-What are some of your strategies for deflecting unwanted attention as a female on the road alone?
-There are some strategies that I use when I'm in situations that necessitate some sort of emergency thinking. If I find myself alone in a situation where there are maybe men around me who I don't fully trust. I would normally say that I have a husband at home. For example, I need to leave the room to give him a call and there have been rare situations where I changed the rings on my finger to make it look like I was wearing a wedding ring. I think a very Important trick is confidence. There's a lot to be said for sort of looking confident and not looking distracted not attracting the wrong kind of attention. Kind of projecting a sense of confidence and strength rather than vulnerability. Especially, if you're walking around the streets of a city that you don't know alone in my experience people have tried to sort of stop me and bother me less frequently whenever I've walked with my head up high sort of straight and very confident rather than projecting a sense of fear. Now, this isn't a sort of fix-all solution um but it's one of the tricks that I've picked up from my years of solo travels.
If you'd like to rediscover your sense of freedom and independence Mongolia is an incredible place to visit. If you like to immerse yourself in the outdoors and truly feel the greatness of nature it's also an incredible destination.
-Have you been in a situation where you felt unsafe? What did you do?
-There's been a couple of situations I've been in around the world where I was made to feel unsafe mostly by men who took an overly active interest in me. Perhaps didn’t have the best of intentions in Mongolia specifically. I have felt not comfortable in a couple of situations where for example, I needed to hit a ride in the evening from Ulaanbaatar to the host wrecking camp where I was staying about one hour away from the city. The way that I solved that situation was I simply switched on live location tracking on my WhatsApp and sent my live location to my local friends. That if anything happened or if the driver took a wrong turn and they would always know where.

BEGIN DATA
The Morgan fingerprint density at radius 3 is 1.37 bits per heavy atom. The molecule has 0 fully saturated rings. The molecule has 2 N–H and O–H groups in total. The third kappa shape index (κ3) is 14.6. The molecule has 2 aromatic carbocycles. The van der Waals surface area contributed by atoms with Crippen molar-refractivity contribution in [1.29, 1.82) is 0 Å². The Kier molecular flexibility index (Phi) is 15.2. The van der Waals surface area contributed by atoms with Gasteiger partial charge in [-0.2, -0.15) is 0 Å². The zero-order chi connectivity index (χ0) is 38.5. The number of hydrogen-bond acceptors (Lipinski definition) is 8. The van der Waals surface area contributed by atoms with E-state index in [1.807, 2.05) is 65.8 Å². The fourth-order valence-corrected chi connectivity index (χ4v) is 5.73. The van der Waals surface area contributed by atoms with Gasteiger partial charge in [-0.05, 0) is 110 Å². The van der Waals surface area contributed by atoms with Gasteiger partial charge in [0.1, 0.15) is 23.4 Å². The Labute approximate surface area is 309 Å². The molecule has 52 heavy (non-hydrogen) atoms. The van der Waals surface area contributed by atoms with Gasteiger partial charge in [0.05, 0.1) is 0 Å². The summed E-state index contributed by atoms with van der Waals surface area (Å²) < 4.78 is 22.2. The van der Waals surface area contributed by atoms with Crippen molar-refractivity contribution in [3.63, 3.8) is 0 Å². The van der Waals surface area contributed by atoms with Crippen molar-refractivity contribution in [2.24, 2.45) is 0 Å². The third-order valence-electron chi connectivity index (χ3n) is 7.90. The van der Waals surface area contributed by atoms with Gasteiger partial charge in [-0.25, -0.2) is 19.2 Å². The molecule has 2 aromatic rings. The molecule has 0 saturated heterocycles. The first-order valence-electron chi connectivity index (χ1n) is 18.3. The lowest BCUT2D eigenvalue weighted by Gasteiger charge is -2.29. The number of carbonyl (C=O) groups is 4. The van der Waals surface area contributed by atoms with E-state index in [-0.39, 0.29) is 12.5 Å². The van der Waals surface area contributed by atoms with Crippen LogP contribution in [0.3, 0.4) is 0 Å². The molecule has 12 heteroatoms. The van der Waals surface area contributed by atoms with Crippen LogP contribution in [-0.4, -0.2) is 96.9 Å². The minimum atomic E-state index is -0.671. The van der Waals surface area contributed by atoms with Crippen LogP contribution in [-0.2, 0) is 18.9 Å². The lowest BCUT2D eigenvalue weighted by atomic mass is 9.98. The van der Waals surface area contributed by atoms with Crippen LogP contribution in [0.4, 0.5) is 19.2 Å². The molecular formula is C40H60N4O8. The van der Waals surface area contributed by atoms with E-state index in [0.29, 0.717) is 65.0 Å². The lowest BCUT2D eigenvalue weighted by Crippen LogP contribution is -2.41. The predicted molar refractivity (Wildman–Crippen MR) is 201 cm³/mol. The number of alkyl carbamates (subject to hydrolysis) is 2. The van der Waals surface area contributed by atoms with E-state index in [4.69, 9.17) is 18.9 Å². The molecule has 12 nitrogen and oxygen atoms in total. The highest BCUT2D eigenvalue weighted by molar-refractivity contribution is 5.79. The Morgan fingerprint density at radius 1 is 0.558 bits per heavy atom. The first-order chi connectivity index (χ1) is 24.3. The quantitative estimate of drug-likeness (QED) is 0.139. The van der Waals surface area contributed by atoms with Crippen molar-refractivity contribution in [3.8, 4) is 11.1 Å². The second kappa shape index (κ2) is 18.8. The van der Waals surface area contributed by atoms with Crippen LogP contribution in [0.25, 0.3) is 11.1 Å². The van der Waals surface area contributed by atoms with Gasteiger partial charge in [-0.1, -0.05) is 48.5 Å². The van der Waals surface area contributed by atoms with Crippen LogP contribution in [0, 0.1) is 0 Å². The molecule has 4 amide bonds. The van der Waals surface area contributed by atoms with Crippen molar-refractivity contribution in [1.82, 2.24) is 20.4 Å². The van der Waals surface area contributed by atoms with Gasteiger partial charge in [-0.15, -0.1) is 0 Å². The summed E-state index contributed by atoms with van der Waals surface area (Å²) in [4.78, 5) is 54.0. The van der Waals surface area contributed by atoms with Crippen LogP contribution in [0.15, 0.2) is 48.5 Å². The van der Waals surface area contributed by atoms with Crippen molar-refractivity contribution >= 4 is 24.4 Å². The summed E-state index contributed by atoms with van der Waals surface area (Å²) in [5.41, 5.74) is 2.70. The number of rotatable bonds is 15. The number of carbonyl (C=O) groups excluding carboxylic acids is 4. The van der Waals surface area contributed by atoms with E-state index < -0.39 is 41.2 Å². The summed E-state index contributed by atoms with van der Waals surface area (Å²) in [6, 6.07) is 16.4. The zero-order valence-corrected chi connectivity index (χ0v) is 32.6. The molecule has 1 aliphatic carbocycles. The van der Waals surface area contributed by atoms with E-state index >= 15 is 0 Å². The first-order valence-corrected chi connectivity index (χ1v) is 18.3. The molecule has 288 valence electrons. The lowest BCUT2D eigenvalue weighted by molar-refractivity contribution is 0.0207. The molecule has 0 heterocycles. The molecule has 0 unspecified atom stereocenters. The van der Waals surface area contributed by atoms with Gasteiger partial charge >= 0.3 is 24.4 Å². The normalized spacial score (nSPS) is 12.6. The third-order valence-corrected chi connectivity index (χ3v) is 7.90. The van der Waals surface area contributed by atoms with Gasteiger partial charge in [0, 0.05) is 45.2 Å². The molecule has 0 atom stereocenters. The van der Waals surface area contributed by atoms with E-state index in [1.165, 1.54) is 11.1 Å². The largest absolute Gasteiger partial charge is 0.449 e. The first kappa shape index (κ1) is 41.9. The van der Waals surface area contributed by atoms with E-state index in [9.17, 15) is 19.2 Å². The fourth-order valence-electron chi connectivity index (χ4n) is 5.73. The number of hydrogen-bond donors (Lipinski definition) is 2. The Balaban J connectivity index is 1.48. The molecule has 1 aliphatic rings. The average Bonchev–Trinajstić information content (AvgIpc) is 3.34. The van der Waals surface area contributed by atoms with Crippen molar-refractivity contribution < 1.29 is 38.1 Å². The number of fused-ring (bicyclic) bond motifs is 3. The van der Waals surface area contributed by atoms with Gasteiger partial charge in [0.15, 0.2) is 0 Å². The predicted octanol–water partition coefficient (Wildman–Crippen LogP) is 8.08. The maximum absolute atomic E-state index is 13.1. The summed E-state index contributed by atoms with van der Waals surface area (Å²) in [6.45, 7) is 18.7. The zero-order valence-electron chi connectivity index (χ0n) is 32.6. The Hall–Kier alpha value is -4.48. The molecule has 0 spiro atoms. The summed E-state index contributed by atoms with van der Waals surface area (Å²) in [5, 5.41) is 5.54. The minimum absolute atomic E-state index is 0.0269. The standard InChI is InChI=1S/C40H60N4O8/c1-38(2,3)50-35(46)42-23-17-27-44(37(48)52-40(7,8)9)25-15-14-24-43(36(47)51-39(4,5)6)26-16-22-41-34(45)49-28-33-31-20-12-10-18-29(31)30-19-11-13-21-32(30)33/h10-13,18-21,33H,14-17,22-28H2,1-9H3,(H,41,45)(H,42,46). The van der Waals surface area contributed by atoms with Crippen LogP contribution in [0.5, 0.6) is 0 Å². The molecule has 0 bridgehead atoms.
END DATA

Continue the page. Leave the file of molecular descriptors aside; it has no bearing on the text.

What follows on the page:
-What would you tell women who want to travel solo but worry about their safety?
-I travel alone most of the time and I've picked up a few tips and tricks along the way that really helped me navigate fishy situations. I always let someone know where I am especially if I am in a remote place so usually it's a close family member that has my coordinates and I try to make local friends so that In case anything does go wrong I can always reach out to them and ask them for help um I learn some words of the local language so that in case of emergencies I can always communicate with people around me and I pay a lot of attention to the behavior of the people around me Into cultural norms um I observe and make sure that I don't put myself or risk being In situations that could turn out to be dangerous for me I would also say that solo travel Is nowhere near as scary or dangerous as mass media will have you think. I've only had a couple of negative experiences during two and a half years of full-time travel to some very unusual destinations so I would recommend that everybody try it at least once in their lives.
-To which kind of traveling women do you recommend Mongolia?
-If you'd like to rediscover your sense of freedom and independence Mongolia is an incredible place to visit. If you like to immerse yourself in the outdoors and truly feel the greatness of nature it's also an incredible destination. If you're ready to push yourself beyond the boundaries of standard travel I always say that Mongolia is my sole spot. It's unlike any other place I've ever visited around the world. Because it is just so pure pristine and massive wild country which you can explore pretty much endlessly. Mongolia is also extremely adventurous because you can explore it in a huge variety of ways which is not possible in many other countries around the world. Of course, you can take a bus or you can rent a car but you can also explore Mongolia on horseback or motorbikes. There are endless adventures to be had in the country so any out I would recommend Mongolia for any kind of adventurous intrepid traveler who's seeking a different kind of experience.
-You visited very remote regions within the country. From all the off the beaten track places you explored in Mongolia, which one would you recommend to female travelers and why?